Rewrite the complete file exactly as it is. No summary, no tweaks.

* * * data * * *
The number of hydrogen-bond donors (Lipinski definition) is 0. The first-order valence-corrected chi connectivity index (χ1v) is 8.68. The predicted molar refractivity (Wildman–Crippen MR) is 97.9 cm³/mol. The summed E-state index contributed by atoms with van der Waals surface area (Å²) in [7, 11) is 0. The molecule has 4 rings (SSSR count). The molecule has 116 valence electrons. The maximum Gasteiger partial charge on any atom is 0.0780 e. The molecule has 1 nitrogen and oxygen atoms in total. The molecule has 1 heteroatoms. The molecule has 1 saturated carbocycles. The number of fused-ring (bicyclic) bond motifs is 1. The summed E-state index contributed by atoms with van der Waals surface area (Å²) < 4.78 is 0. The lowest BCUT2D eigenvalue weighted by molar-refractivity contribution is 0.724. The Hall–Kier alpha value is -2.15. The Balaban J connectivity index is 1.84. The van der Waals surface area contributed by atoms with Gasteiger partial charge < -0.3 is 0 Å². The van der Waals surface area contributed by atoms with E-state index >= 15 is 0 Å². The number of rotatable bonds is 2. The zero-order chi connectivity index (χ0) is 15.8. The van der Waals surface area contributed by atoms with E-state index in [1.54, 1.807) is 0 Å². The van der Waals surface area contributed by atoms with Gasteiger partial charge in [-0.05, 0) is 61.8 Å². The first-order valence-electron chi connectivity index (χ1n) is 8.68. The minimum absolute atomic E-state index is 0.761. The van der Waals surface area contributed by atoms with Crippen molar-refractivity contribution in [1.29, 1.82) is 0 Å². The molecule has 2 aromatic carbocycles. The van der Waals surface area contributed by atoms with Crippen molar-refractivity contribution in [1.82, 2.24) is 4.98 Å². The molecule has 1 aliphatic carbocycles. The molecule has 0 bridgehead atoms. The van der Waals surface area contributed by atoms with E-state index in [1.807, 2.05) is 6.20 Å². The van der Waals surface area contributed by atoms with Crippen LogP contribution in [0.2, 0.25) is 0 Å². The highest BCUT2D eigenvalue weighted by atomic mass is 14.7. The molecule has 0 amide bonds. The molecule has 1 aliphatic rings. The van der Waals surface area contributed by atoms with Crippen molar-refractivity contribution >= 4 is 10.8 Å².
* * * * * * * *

The number of hydrogen-bond donors (Lipinski definition) is 0. The first-order valence-corrected chi connectivity index (χ1v) is 8.68. The predicted molar refractivity (Wildman–Crippen MR) is 97.9 cm³/mol. The summed E-state index contributed by atoms with van der Waals surface area (Å²) in [7, 11) is 0. The molecule has 4 rings (SSSR count). The molecule has 116 valence electrons. The maximum Gasteiger partial charge on any atom is 0.0780 e. The molecule has 1 nitrogen and oxygen atoms in total. The molecule has 1 heteroatoms. The molecule has 1 saturated carbocycles. The number of fused-ring (bicyclic) bond motifs is 1. The summed E-state index contributed by atoms with van der Waals surface area (Å²) < 4.78 is 0. The lowest BCUT2D eigenvalue weighted by molar-refractivity contribution is 0.724. The Hall–Kier alpha value is -2.15. The Balaban J connectivity index is 1.84. The van der Waals surface area contributed by atoms with Gasteiger partial charge < -0.3 is 0 Å². The van der Waals surface area contributed by atoms with E-state index >= 15 is 0 Å². The number of rotatable bonds is 2. The zero-order chi connectivity index (χ0) is 15.8. The van der Waals surface area contributed by atoms with E-state index in [1.54, 1.807) is 0 Å². The van der Waals surface area contributed by atoms with Gasteiger partial charge in [-0.05, 0) is 61.8 Å². The first-order valence-electron chi connectivity index (χ1n) is 8.68. The minimum absolute atomic E-state index is 0.761. The van der Waals surface area contributed by atoms with Crippen molar-refractivity contribution in [1.29, 1.82) is 0 Å². The molecule has 2 aromatic carbocycles. The van der Waals surface area contributed by atoms with Crippen molar-refractivity contribution in [1.82, 2.24) is 4.98 Å². The molecule has 1 aliphatic carbocycles. The molecule has 0 bridgehead atoms. The van der Waals surface area contributed by atoms with E-state index in [1.807, 2.05) is 6.20 Å². The van der Waals surface area contributed by atoms with Crippen LogP contribution in [0.2, 0.25) is 0 Å². The highest BCUT2D eigenvalue weighted by atomic mass is 14.7. The molecule has 0 amide bonds. The molecule has 1 aliphatic rings. The van der Waals surface area contributed by atoms with Crippen molar-refractivity contribution >= 4 is 10.8 Å².